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Chapter

19-1
Accounting for Income Taxes
Chapter
19
Intermediate Accounting
12th Edition
Kieso, Weygandt, and Warfield
Prepared by Coby Harmon, University of California, Santa Barbara
Chapter
19-2
1. Identify differences between pretax financial income and taxable
income.
2. Describe a temporary difference that results in future taxable amounts.
3. Describe a temporary difference that results in future deductible
amounts.
4. Explain the purpose of a deferred tax asset valuation allowance.
5. Describe the presentation of income tax expense in the income
statement.
6. Describe various temporary and permanent differences.
7. Explain the effect of various tax rates and tax rate changes on
deferred income taxes.
8. Apply accounting procedures for a loss carryback and a loss
carryforward.
9. Describe the presentation of deferred income taxes in financial
statements.
10. Indicate the basic principles of the asset-liability method.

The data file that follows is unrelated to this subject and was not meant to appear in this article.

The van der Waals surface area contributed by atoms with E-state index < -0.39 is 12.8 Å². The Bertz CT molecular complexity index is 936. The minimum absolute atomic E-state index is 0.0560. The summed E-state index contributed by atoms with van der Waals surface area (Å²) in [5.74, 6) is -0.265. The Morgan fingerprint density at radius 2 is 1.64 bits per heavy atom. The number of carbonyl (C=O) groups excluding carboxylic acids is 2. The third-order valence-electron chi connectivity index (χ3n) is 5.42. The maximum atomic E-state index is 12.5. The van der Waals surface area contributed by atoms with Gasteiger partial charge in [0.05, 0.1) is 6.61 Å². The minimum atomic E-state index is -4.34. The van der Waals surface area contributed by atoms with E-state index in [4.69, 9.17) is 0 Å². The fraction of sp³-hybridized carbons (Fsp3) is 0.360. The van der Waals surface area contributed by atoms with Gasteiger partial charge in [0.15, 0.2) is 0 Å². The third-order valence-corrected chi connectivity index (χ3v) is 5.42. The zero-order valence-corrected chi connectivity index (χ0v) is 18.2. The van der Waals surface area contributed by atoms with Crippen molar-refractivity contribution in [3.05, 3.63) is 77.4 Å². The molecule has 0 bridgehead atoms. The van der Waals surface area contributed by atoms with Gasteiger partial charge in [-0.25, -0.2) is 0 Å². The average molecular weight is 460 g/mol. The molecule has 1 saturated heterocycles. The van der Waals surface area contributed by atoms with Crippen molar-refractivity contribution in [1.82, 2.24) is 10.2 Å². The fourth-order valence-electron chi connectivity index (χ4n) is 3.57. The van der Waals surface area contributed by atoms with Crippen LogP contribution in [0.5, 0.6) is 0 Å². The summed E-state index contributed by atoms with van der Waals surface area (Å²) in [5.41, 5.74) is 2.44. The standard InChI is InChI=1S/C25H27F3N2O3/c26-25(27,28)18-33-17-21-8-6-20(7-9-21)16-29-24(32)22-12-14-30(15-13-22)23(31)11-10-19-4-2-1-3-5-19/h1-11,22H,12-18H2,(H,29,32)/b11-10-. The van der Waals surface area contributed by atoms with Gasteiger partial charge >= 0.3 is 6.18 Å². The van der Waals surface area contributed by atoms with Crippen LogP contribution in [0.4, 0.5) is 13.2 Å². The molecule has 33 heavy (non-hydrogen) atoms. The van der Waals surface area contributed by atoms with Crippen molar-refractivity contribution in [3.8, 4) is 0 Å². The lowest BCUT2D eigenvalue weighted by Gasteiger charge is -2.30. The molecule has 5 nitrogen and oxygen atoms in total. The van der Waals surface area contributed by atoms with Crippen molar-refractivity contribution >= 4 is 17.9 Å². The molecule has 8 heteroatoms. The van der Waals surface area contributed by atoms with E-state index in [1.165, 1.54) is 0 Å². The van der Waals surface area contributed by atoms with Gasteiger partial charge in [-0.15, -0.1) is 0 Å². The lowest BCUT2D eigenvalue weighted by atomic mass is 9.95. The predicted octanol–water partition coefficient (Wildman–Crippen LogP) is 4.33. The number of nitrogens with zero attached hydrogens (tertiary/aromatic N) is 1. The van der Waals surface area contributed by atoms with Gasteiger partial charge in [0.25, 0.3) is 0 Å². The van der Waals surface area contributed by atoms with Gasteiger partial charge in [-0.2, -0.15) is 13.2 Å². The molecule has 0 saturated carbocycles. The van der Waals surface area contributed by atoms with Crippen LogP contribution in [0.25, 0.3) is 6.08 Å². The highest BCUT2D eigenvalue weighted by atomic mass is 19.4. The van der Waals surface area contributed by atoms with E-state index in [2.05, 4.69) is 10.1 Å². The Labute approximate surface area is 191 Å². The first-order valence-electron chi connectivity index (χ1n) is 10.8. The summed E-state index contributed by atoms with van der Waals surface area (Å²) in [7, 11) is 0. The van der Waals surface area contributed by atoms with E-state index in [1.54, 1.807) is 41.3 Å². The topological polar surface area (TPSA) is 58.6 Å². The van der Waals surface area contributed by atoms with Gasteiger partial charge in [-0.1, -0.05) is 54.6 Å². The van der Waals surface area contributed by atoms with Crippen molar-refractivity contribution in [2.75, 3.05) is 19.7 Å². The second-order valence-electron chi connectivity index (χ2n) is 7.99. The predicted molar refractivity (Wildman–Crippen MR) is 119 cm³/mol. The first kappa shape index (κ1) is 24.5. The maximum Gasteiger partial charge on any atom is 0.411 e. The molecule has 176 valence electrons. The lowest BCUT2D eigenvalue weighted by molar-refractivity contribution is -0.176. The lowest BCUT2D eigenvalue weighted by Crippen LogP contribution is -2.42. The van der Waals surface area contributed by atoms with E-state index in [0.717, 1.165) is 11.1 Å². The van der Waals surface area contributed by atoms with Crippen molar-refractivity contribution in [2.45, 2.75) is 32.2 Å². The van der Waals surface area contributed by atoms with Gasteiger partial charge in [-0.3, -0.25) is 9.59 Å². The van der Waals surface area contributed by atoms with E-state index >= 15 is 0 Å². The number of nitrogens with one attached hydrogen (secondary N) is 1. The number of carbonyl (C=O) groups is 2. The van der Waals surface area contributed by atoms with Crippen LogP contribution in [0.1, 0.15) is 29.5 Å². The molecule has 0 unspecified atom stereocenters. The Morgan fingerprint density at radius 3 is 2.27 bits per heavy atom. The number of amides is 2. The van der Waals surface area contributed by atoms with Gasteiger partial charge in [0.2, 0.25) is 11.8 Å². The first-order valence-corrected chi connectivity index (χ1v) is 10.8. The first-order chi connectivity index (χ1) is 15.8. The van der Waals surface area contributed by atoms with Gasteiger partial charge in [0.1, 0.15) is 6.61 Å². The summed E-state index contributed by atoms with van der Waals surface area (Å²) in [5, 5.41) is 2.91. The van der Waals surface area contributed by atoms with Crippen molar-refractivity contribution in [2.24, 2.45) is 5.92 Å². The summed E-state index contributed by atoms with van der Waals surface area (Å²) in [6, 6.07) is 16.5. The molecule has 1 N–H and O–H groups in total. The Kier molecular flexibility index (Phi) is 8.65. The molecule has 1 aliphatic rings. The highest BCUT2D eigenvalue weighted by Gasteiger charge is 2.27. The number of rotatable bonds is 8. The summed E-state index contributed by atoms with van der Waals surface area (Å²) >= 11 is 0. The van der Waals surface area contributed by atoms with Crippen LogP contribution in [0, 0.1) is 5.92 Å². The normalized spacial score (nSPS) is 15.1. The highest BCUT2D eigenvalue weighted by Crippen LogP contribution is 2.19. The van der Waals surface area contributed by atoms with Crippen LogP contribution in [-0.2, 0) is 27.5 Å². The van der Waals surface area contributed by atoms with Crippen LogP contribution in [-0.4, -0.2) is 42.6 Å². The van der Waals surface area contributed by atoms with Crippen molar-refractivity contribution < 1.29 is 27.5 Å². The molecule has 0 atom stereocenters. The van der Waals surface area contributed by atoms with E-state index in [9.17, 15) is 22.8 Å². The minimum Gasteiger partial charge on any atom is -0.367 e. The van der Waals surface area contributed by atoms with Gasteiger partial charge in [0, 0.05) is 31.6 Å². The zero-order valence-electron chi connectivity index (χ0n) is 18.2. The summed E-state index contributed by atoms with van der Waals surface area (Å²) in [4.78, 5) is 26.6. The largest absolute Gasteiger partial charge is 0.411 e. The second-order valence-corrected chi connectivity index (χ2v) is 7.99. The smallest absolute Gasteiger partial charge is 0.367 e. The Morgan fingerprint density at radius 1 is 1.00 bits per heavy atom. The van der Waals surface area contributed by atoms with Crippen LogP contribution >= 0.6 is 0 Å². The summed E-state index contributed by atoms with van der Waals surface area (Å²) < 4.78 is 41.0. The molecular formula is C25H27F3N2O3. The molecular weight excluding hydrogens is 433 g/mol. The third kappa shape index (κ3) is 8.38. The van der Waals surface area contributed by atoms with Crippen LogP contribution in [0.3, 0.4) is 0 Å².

Learning Objectives
Chapter
19-3
Fundamentals of
Accounting for
Income Taxes
Future taxable
amounts and
deferred taxes
Future deductible
amounts and
deferred taxes
Income
statement
presentation
Specific
differences
Rate
considerations
Accounting for
Net Operating
Losses
Financial
Statement
Presentation
Review of Asset-
Liability Method
Loss carryback
Loss
carryforward
Loss carryback
example
Loss
carryforward
example
Balance sheet
Income
statement
Accounting for Income Taxes
Chapter
19-4
Corporations must file income tax returns following
the guidelines developed by the Internal Revenue
Service (IRS), thus they:
LO 1 Identify differences between pretax financial income and taxable income.
Fundamentals of Accounting for Income Taxes
calculate taxes payable based upon IRS code,
calculate income tax expense based upon GAAP.
Amount reported as tax expense will often differ
from the amount of taxes payable to the IRS.
Chapter
19-5
Tax Code
Exchanges
Investors and Creditors
Financial Statements
Pretax Financial Income
GAAP
Income Tax Expense
Taxable Income
Income Tax Payable
Tax Return
vs.


Fundamentals of Accounting for Income Taxes
LO 1 Identify differences between pretax financial income and taxable income.
Chapter
19-6
Illustration Assume the company reports revenue in
2007, 2008, and 2009 of $130,000, respectively.
The revenue is reported the same for both GAAP and
tax purposes. For simplification, assume the company
reports one expense, depreciation, over the three
years applying the straight-line method for financial